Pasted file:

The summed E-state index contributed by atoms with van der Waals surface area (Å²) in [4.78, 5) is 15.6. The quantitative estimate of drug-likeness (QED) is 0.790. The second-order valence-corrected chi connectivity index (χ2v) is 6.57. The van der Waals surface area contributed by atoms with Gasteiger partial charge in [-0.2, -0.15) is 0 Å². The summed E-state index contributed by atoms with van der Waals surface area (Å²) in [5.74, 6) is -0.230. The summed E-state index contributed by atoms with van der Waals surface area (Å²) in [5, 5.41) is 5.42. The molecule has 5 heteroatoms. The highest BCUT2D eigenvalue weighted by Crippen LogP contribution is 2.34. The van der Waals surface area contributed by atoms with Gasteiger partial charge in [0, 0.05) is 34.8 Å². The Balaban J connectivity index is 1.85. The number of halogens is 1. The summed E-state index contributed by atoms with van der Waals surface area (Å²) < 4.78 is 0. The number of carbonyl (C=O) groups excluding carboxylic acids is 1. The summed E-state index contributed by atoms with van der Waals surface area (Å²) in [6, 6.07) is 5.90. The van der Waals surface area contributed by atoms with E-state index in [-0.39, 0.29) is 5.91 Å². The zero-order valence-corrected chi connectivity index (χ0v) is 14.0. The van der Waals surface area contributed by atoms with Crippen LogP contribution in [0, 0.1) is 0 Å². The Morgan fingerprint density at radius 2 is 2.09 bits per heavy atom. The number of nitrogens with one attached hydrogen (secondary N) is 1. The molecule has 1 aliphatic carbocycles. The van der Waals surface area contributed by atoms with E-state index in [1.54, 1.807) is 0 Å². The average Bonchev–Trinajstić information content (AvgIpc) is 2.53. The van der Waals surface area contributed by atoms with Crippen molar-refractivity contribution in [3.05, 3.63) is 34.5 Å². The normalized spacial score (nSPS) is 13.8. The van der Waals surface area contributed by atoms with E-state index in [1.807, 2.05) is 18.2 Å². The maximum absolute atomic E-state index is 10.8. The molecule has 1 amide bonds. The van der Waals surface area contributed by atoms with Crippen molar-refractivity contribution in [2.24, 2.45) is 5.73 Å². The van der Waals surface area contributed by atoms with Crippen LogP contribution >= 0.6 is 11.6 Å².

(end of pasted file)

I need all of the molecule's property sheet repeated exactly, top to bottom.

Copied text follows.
The summed E-state index contributed by atoms with van der Waals surface area (Å²) in [4.78, 5) is 15.6. The quantitative estimate of drug-likeness (QED) is 0.790. The second-order valence-corrected chi connectivity index (χ2v) is 6.57. The van der Waals surface area contributed by atoms with Gasteiger partial charge in [-0.2, -0.15) is 0 Å². The summed E-state index contributed by atoms with van der Waals surface area (Å²) in [5.74, 6) is -0.230. The summed E-state index contributed by atoms with van der Waals surface area (Å²) in [5, 5.41) is 5.42. The molecule has 5 heteroatoms. The highest BCUT2D eigenvalue weighted by Crippen LogP contribution is 2.34. The van der Waals surface area contributed by atoms with Gasteiger partial charge in [0, 0.05) is 34.8 Å². The Balaban J connectivity index is 1.85. The number of halogens is 1. The summed E-state index contributed by atoms with van der Waals surface area (Å²) < 4.78 is 0. The number of carbonyl (C=O) groups excluding carboxylic acids is 1. The summed E-state index contributed by atoms with van der Waals surface area (Å²) in [6, 6.07) is 5.90. The van der Waals surface area contributed by atoms with E-state index in [-0.39, 0.29) is 5.91 Å². The zero-order valence-corrected chi connectivity index (χ0v) is 14.0. The van der Waals surface area contributed by atoms with Crippen LogP contribution in [0, 0.1) is 0 Å². The Morgan fingerprint density at radius 2 is 2.09 bits per heavy atom. The number of nitrogens with one attached hydrogen (secondary N) is 1. The molecule has 1 aliphatic carbocycles. The van der Waals surface area contributed by atoms with E-state index in [1.54, 1.807) is 0 Å². The average Bonchev–Trinajstić information content (AvgIpc) is 2.53. The van der Waals surface area contributed by atoms with Crippen molar-refractivity contribution in [3.05, 3.63) is 34.5 Å². The normalized spacial score (nSPS) is 13.8. The van der Waals surface area contributed by atoms with E-state index in [1.807, 2.05) is 18.2 Å². The maximum absolute atomic E-state index is 10.8. The molecule has 1 amide bonds. The van der Waals surface area contributed by atoms with Crippen molar-refractivity contribution in [2.24, 2.45) is 5.73 Å². The van der Waals surface area contributed by atoms with Crippen LogP contribution >= 0.6 is 11.6 Å².